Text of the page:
Children with cerebral palsy (CP) have an increased risk of cognitive impairments. This narrative review of the literature discusses assessment of cognition in children with CP, presents the most salient characteristics of cognitive functioning pertaining to each subtype, and discusses the relationships between brain injury, functioning, and intervention from a developmental perspective. A search for original studies of cognitive functioning in children with different subtypes of CP was performed. The search resulted in 81 unique hits. There were few studies with a representative sample of children with CP where all participants were individually assessed. Cognitive functioning in children with the most severe motor impairments were often assumed and not assessed. Furthermore, there was a confounding of IQ below 70 and intellectual disability, possibly leading to an overestimation of the prevalence of intellectual disability. Longitudinal neuropsychological studies, including also very young children and those with the most severe speech and motor impairments, as well as intervention studies, are called for. WHAT THIS PAPER ADDS: Few studies have assessed cognition in a representative sample of children with cerebral palsy. Cognition in children with severe motor impairment is often assumed, not assessed. Lack of assessment may lead to overestimating the prevalence of intellectual disability. Lowered cognitive functioning in older children highlights the need for longitudinal studies.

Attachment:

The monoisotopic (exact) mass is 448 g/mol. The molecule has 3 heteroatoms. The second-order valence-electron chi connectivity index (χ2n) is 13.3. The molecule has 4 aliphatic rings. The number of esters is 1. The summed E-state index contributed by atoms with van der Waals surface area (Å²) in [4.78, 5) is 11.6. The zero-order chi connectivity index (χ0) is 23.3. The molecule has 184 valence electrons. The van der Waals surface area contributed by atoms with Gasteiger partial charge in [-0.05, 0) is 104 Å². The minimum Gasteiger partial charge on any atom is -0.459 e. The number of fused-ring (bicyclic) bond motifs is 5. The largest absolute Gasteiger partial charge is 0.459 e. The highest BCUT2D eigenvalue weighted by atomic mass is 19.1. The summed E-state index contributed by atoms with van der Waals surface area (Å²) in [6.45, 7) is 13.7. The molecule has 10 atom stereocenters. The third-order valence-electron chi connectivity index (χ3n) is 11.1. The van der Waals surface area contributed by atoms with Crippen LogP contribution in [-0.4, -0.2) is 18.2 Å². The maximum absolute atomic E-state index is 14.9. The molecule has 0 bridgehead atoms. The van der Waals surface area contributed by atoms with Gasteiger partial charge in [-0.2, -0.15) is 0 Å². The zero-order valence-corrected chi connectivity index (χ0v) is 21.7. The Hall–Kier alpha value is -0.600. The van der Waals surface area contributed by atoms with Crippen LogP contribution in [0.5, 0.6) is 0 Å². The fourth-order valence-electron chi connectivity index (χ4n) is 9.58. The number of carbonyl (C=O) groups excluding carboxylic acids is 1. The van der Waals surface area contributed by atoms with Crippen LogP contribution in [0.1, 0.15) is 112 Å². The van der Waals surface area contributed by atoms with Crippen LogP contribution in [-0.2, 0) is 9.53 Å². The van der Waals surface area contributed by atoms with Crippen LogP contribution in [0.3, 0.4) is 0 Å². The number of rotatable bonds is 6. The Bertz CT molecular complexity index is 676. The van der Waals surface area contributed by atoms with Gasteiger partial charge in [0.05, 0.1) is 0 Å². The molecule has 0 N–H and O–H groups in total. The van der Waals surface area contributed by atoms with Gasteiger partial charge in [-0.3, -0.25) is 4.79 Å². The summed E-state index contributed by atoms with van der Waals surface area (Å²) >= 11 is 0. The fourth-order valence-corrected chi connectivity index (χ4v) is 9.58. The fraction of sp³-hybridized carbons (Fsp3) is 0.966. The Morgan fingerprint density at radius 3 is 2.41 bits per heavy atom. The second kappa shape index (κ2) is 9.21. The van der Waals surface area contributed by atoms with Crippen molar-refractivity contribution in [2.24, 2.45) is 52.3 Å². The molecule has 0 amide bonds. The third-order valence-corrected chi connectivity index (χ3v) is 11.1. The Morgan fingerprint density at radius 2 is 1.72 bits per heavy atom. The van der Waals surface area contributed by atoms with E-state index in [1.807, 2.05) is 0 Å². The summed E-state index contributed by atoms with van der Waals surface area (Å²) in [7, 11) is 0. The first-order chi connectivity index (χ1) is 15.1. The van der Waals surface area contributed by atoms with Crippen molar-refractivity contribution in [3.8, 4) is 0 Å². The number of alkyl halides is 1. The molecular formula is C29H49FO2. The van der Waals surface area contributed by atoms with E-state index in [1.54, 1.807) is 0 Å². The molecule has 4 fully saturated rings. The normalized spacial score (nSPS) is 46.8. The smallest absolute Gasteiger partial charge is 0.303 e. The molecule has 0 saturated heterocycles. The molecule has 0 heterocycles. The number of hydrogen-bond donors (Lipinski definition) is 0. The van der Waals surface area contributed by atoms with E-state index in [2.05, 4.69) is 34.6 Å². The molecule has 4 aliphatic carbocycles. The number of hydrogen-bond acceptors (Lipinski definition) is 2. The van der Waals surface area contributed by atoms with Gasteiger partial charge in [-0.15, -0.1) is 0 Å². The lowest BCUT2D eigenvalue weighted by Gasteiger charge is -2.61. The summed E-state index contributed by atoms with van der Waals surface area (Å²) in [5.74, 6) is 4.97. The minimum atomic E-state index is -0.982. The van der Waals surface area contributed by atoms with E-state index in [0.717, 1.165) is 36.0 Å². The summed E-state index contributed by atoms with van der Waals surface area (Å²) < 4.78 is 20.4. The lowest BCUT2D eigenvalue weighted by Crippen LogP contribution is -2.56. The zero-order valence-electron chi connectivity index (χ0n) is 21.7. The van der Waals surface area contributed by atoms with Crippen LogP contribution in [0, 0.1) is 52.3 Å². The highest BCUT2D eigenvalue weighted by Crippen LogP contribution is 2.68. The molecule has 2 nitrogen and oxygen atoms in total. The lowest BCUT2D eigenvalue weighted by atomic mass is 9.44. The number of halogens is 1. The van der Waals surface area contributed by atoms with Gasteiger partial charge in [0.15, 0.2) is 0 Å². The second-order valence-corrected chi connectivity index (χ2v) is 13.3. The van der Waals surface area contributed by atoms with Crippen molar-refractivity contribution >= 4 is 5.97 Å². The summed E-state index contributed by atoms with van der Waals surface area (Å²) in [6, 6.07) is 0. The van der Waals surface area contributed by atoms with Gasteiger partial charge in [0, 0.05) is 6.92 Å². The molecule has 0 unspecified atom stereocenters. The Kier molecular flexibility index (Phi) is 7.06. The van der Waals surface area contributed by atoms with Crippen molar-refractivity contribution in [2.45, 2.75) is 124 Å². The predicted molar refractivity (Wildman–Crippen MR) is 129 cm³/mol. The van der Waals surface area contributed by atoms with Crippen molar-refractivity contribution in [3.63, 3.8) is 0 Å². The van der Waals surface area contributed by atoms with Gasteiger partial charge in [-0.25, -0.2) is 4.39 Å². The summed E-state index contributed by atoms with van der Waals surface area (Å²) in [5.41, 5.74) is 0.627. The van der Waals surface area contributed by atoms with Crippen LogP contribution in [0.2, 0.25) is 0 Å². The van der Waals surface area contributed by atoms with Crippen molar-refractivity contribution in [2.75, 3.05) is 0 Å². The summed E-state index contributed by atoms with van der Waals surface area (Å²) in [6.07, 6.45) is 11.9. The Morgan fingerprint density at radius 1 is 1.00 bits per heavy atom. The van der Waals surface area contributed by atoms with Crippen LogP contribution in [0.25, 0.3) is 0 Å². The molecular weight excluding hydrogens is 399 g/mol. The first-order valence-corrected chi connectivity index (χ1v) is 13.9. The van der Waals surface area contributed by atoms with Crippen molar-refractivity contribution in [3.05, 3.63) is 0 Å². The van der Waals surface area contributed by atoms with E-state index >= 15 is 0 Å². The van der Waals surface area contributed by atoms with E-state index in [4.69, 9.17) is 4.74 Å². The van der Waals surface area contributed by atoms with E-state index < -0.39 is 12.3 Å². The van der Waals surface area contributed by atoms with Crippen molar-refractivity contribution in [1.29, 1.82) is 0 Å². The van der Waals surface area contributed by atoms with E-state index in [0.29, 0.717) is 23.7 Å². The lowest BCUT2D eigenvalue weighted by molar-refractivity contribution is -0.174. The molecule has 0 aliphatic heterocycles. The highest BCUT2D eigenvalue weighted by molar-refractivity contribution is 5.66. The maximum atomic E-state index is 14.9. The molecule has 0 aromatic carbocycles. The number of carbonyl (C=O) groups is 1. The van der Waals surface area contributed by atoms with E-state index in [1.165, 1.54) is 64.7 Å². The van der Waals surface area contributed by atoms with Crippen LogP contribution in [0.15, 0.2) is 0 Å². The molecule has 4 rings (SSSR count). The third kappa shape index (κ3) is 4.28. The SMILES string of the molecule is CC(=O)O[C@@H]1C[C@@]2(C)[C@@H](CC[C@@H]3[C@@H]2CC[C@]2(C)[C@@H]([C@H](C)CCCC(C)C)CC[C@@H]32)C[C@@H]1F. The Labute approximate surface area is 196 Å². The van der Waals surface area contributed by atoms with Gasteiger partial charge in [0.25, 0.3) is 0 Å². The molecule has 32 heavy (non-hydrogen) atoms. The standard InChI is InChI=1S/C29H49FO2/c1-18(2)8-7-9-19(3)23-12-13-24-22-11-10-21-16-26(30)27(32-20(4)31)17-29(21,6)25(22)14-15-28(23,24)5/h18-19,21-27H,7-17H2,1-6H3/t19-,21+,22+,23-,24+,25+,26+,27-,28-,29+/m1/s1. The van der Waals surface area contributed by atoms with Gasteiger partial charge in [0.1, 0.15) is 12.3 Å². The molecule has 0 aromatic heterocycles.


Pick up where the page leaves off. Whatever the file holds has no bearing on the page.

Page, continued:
© 2020 The Authors. Developmental Medicine & Child Neurology published by John Wiley & Sons Ltd on behalf of Mac Keith Press.